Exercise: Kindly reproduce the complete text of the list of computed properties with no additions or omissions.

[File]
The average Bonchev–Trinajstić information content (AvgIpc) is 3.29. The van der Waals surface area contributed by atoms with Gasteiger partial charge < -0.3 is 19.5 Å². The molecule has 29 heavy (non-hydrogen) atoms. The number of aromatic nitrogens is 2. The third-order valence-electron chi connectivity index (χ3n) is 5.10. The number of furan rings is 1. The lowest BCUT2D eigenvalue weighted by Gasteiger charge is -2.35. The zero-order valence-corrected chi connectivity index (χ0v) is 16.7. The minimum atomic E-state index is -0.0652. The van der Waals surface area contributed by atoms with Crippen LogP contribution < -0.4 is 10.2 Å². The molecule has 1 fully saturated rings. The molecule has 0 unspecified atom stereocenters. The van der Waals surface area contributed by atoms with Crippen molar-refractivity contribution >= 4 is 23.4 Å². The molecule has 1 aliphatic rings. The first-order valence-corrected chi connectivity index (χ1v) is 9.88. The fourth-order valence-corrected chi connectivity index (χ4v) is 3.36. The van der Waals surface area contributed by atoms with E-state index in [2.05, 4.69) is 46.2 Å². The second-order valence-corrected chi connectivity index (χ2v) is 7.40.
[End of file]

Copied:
The average Bonchev–Trinajstić information content (AvgIpc) is 3.29. The van der Waals surface area contributed by atoms with Gasteiger partial charge < -0.3 is 19.5 Å². The molecule has 29 heavy (non-hydrogen) atoms. The number of aromatic nitrogens is 2. The third-order valence-electron chi connectivity index (χ3n) is 5.10. The number of furan rings is 1. The lowest BCUT2D eigenvalue weighted by Gasteiger charge is -2.35. The zero-order valence-corrected chi connectivity index (χ0v) is 16.7. The minimum atomic E-state index is -0.0652. The van der Waals surface area contributed by atoms with Crippen LogP contribution < -0.4 is 10.2 Å². The molecule has 1 fully saturated rings. The molecule has 0 unspecified atom stereocenters. The van der Waals surface area contributed by atoms with Crippen molar-refractivity contribution >= 4 is 23.4 Å². The molecule has 1 aliphatic rings. The first-order valence-corrected chi connectivity index (χ1v) is 9.88. The fourth-order valence-corrected chi connectivity index (χ4v) is 3.36. The van der Waals surface area contributed by atoms with E-state index in [2.05, 4.69) is 46.2 Å². The second-order valence-corrected chi connectivity index (χ2v) is 7.40.